Source: Agencies | 2012-12-9 | NEWSPAPER EDITION
WIDELY used to settle potential flashpoints in tennis and cricket among other sports, Hawk-Eye's goal-line technology is set for its first runout at the Club World Cup in Japan.
Being deployed at the FIFA tournament alongside competing company GoalRef - installed in Yokohama - the Hawk-Eye system gets its turn in today's quarterfinals in Toyota.
FIFA, initially reluctant, finally gave the go-ahead for technology to be used after Frank Lampard's infamous disallowed goal for England against Germany at the 2010 World Cup.
Hawk-Eye's managing director said yesterday that he was hoping for a controversial goal-line incident for Hawk-Eye to be able to demonstrate its accuracy.
"We're definitely hoping for a Luis Garcia moment," Steve Carter said, referring to the "ghost goal" which knocked Chelsea out of the 2004-05 Champions League in the semifinals. "Hopefully we can have a phantom goal to prove to the world it works.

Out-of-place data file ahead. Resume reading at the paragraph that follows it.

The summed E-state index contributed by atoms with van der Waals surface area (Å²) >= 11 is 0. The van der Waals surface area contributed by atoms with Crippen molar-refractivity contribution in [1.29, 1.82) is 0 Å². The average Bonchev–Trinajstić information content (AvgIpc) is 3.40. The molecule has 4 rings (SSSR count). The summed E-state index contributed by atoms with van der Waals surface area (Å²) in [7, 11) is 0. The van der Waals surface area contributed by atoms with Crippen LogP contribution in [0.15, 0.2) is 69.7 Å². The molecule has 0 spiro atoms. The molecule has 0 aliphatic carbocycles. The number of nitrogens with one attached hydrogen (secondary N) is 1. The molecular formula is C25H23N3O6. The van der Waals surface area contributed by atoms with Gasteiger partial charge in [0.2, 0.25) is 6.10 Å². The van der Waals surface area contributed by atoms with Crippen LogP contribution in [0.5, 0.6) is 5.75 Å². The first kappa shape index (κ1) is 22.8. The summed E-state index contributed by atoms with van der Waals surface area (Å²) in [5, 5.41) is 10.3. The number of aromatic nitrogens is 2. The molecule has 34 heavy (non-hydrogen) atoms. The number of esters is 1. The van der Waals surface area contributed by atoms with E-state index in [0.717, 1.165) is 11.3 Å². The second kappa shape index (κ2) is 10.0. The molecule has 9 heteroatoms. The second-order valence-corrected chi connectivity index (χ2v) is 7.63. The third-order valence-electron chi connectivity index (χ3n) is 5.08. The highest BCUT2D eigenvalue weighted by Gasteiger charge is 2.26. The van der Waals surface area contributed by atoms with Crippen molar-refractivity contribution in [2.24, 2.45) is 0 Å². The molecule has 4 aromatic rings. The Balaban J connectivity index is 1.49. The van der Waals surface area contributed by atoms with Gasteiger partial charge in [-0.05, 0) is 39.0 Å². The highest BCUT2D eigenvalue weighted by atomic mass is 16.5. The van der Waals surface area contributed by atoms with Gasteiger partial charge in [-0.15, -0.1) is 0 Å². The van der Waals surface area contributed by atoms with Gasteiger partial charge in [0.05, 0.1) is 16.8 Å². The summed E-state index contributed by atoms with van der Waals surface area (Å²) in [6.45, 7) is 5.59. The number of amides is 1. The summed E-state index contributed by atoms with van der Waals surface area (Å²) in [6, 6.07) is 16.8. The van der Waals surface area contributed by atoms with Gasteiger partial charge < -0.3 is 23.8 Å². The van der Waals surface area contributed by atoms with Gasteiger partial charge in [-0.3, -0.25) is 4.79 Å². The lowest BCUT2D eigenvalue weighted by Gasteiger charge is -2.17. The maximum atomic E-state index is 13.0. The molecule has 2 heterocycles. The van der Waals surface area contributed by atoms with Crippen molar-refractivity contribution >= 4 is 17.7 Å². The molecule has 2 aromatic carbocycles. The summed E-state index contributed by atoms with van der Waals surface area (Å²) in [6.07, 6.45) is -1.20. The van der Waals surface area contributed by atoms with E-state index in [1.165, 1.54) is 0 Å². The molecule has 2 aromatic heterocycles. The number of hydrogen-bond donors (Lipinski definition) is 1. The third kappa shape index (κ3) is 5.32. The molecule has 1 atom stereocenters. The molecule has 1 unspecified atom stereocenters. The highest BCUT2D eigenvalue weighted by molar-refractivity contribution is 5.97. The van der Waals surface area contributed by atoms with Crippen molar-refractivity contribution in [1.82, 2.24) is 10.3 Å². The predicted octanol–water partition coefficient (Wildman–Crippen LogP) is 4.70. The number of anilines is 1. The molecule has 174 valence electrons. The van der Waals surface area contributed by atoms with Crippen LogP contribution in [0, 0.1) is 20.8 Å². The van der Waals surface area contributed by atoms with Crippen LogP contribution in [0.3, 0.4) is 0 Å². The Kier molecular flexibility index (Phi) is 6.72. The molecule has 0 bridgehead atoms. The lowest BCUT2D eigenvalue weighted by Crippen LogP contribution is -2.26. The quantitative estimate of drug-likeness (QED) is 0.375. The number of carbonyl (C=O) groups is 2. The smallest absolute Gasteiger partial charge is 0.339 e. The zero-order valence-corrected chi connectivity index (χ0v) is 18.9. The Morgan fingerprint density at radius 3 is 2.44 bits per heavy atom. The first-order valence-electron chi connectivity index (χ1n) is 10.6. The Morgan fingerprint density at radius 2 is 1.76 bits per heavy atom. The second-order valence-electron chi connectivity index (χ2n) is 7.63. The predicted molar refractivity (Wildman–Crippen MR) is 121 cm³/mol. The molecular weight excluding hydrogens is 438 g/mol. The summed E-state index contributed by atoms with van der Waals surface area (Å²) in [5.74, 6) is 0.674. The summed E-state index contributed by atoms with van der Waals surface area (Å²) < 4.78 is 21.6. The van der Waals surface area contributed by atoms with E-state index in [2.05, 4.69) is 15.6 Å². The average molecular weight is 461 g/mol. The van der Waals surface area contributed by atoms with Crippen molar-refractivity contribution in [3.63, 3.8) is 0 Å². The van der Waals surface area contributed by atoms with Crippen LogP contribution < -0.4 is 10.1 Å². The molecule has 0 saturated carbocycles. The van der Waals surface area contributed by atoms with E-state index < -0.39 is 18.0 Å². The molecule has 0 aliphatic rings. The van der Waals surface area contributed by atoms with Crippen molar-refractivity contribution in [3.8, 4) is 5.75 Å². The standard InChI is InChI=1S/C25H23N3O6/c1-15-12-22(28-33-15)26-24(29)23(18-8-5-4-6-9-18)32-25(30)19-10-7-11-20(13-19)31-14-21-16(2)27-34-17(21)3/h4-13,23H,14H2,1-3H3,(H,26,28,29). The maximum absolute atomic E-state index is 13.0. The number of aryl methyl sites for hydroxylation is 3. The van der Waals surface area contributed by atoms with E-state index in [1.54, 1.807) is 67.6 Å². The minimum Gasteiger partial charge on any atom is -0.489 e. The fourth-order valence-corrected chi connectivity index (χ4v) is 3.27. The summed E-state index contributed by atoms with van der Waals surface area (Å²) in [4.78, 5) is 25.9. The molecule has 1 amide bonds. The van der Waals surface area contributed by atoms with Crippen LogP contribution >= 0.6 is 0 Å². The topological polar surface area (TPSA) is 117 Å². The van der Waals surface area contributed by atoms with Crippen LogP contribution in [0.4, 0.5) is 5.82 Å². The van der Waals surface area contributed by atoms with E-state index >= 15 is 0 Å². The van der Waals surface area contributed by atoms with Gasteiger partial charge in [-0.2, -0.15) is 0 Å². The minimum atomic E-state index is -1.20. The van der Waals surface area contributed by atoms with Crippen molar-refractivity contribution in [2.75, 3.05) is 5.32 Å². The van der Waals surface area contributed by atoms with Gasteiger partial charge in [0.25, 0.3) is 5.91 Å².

"Hawk-Eye doesn't interfere with the ball, goals or posts. We think it is important for technology in sport to be as non-invasive as possible."
The technology was demonstrated at Toyota Stadium yesterday, with "perfect" results, Carter added.
Hawk-Eye relies on seven high-speed cameras set up at different angles covering each goal to calculate decisions in a split second to the referee through a vibrating wrist-watch.
GoalRef uses a microchip coil inside the ball and low magnetic waves around the goal.